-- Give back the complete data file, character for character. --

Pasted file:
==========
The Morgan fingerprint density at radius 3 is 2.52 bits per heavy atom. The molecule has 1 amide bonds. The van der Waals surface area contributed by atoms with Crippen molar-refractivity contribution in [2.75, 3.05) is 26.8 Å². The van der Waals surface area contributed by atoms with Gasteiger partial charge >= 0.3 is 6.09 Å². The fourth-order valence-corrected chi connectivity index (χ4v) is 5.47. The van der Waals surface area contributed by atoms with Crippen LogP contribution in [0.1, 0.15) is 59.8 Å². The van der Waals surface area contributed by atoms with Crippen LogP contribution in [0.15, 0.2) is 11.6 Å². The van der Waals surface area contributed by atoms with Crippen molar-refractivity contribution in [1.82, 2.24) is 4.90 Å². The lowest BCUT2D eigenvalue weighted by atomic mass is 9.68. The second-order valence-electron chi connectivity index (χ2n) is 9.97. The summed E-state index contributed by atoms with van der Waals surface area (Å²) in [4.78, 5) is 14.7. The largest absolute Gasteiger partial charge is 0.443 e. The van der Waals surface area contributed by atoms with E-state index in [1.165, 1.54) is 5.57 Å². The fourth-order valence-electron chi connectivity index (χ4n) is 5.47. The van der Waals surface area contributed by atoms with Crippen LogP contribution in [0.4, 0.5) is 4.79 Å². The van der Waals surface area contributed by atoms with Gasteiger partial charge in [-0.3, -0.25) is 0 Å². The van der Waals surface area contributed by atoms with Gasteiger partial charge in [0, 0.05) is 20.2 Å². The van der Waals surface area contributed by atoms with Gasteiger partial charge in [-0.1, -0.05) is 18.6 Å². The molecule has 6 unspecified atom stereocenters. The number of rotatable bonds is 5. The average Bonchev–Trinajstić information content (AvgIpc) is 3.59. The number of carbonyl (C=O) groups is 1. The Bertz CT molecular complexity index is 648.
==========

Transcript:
The Morgan fingerprint density at radius 3 is 2.52 bits per heavy atom. The molecule has 1 amide bonds. The van der Waals surface area contributed by atoms with Crippen molar-refractivity contribution in [2.75, 3.05) is 26.8 Å². The van der Waals surface area contributed by atoms with Gasteiger partial charge >= 0.3 is 6.09 Å². The fourth-order valence-corrected chi connectivity index (χ4v) is 5.47. The van der Waals surface area contributed by atoms with Crippen LogP contribution in [0.1, 0.15) is 59.8 Å². The van der Waals surface area contributed by atoms with Crippen LogP contribution in [0.15, 0.2) is 11.6 Å². The van der Waals surface area contributed by atoms with Crippen molar-refractivity contribution in [1.82, 2.24) is 4.90 Å². The lowest BCUT2D eigenvalue weighted by atomic mass is 9.68. The second-order valence-electron chi connectivity index (χ2n) is 9.97. The summed E-state index contributed by atoms with van der Waals surface area (Å²) in [4.78, 5) is 14.7. The largest absolute Gasteiger partial charge is 0.443 e. The van der Waals surface area contributed by atoms with E-state index in [1.165, 1.54) is 5.57 Å². The fourth-order valence-electron chi connectivity index (χ4n) is 5.47. The van der Waals surface area contributed by atoms with Crippen LogP contribution in [0.4, 0.5) is 4.79 Å². The van der Waals surface area contributed by atoms with Gasteiger partial charge in [-0.3, -0.25) is 0 Å². The van der Waals surface area contributed by atoms with Gasteiger partial charge in [0, 0.05) is 20.2 Å². The van der Waals surface area contributed by atoms with Gasteiger partial charge in [-0.1, -0.05) is 18.6 Å². The molecule has 6 unspecified atom stereocenters. The number of rotatable bonds is 5. The average Bonchev–Trinajstić information content (AvgIpc) is 3.59. The number of carbonyl (C=O) groups is 1. The Bertz CT molecular complexity index is 648.